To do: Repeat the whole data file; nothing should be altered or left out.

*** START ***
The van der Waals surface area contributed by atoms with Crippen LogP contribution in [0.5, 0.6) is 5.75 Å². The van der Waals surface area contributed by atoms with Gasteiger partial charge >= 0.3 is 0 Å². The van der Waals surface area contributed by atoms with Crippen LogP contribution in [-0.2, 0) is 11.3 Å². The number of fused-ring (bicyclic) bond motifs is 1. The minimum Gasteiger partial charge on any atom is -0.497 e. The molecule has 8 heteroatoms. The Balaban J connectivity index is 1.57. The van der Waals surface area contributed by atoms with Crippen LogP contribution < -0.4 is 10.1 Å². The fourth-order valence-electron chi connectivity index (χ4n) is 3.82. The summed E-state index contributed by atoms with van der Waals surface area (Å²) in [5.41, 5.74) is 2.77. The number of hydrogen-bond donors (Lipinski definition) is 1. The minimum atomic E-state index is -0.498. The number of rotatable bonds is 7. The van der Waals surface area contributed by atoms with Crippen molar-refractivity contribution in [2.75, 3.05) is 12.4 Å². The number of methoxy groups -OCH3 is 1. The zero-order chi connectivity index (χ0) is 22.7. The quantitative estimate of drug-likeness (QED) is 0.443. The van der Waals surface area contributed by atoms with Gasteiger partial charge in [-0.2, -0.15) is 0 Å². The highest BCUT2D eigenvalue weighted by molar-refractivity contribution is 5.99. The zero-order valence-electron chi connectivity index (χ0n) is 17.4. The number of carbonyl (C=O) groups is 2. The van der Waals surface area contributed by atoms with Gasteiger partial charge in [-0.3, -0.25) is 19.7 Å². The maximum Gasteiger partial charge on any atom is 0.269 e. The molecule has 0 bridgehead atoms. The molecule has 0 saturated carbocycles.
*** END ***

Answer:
The van der Waals surface area contributed by atoms with Crippen LogP contribution in [0.5, 0.6) is 5.75 Å². The van der Waals surface area contributed by atoms with Gasteiger partial charge >= 0.3 is 0 Å². The van der Waals surface area contributed by atoms with Crippen LogP contribution in [-0.2, 0) is 11.3 Å². The number of fused-ring (bicyclic) bond motifs is 1. The minimum Gasteiger partial charge on any atom is -0.497 e. The molecule has 8 heteroatoms. The Balaban J connectivity index is 1.57. The van der Waals surface area contributed by atoms with Crippen LogP contribution < -0.4 is 10.1 Å². The fourth-order valence-electron chi connectivity index (χ4n) is 3.82. The summed E-state index contributed by atoms with van der Waals surface area (Å²) in [5.41, 5.74) is 2.77. The number of hydrogen-bond donors (Lipinski definition) is 1. The minimum atomic E-state index is -0.498. The number of rotatable bonds is 7. The van der Waals surface area contributed by atoms with Crippen molar-refractivity contribution in [2.75, 3.05) is 12.4 Å². The number of methoxy groups -OCH3 is 1. The zero-order chi connectivity index (χ0) is 22.7. The quantitative estimate of drug-likeness (QED) is 0.443. The van der Waals surface area contributed by atoms with Gasteiger partial charge in [-0.2, -0.15) is 0 Å². The highest BCUT2D eigenvalue weighted by molar-refractivity contribution is 5.99. The zero-order valence-electron chi connectivity index (χ0n) is 17.4. The number of carbonyl (C=O) groups is 2. The van der Waals surface area contributed by atoms with Gasteiger partial charge in [-0.3, -0.25) is 19.7 Å². The maximum Gasteiger partial charge on any atom is 0.269 e. The molecule has 0 bridgehead atoms. The molecule has 0 saturated carbocycles.